Middle-east Arab News Opinion | Asharq Al-awsat

Did Someone Say Bin Laden? | ASHARQ AL-AWSAT English Archive 2005 -2017
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The audience hardly noticed Osama Bin Laden’s latest message that was broadcast by Aljazeera and carried by some other news websites recently.

It is the sixtieth time that the Al Qaeda leader, or one of his aides, has addressed the public since the 9/11 attacks in 2001.

The difference between the impact of the first message eight years ago and the recent message is substantial.

It has been confirmed once again that the influence of Al Qaeda’s spiritual leader has decreased significantly as his image or speech used occupy the media for days.

In a recent audio message that was much shorter than usual, Bin Laden outlined a new political map by accusing Arab leaders of conspiring with the West against Muslims and called for liberating Palestine through Jordan and Iraq.

The political requirements described by Bin Laden do not draw their importance from the realities of which he speaks, especially considering that we have not seen Al Qaeda take on any kind of role in the Arab-Israeli conflict. Since the Amman bombings in 2005, Al Qaeda has not played any part in Jordan and its operations in Iraq have decreased since 2007. Moreover, its infrastructure has been damaged to a large extent.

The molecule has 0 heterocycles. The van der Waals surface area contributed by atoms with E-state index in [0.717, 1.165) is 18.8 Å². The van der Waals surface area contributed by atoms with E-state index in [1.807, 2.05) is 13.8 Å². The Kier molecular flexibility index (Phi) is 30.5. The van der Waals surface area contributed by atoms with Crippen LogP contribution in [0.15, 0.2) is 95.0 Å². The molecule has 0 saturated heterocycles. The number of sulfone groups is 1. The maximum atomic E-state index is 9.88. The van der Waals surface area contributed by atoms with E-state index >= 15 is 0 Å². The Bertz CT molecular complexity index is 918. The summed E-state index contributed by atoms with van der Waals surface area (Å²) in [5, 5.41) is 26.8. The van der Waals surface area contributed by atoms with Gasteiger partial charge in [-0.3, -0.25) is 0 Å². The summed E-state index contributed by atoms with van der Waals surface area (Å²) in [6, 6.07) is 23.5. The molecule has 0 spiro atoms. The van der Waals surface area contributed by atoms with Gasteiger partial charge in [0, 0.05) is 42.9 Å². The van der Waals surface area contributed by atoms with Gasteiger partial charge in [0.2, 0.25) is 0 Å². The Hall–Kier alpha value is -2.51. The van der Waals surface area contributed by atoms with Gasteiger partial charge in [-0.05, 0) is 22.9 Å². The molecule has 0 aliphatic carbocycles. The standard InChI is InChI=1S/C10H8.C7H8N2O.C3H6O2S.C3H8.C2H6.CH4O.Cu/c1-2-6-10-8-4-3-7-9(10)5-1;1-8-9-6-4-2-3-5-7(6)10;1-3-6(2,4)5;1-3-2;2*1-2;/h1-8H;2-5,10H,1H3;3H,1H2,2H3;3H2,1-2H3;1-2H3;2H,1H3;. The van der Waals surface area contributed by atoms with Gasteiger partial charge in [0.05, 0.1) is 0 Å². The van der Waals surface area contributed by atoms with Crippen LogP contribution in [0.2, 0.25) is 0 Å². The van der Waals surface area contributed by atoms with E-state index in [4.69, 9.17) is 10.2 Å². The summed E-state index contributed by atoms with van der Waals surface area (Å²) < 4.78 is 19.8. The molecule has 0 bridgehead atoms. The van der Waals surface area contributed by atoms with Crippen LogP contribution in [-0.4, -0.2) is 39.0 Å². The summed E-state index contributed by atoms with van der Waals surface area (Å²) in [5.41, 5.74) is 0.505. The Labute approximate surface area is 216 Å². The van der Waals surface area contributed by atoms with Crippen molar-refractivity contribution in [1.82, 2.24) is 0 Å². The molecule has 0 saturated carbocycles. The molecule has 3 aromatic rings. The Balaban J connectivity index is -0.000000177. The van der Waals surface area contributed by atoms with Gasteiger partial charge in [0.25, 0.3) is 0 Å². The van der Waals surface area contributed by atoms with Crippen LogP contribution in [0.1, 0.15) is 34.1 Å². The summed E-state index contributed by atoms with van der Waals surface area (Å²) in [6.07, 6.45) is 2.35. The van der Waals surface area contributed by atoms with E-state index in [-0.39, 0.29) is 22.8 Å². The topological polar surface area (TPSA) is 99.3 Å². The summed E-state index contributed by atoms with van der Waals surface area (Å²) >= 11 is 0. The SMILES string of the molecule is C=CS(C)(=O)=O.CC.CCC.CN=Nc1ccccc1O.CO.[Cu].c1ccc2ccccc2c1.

Therefore, all that is left is Bin Laden’s media role after Al Qaeda lost its role as cohesive network, which it now seeks to replace by playing a part in the media. It is not unusual that Bin Laden called for forming a body of religious figures to make a list of TV channels, especially the specific channels that he considers dangerous to watch, to warn Muslims of hypocrites and their tools.

Bin Laden was not happy that he lost his position as a spiritual leader and a military field commander. He has turned into a media mouthpiece and a theorist in issues that affect public opinion and this was clearly reflected in his recent message. This issue makes us think about whether Bin Laden is newsworthy or at least a source of important news for the media, which still prioritises his messages over other more significant news items.

The importance of Bin Laden lies in the fact that he is a wanted man who needs to be brought to justice; he seems to have no other value. Even the region where he is thought to be in hiding is witnessing battles and wars from time to time between the Americans and the Taliban or between the Taliban and the Pakistani army. Therefore, there is no real role for Al Qaeda anymore as the Taliban entered dialogue with both the Americans and the Pakistani government some time ago, so Al Qaeda is losing the additional value that it gained from its ties with the Taliban.

We wonder why some media are welcoming Osama Bin Laden’s message and question the newsworthiness of a man who has become like thousands of other wanted figures that seek to escape justice.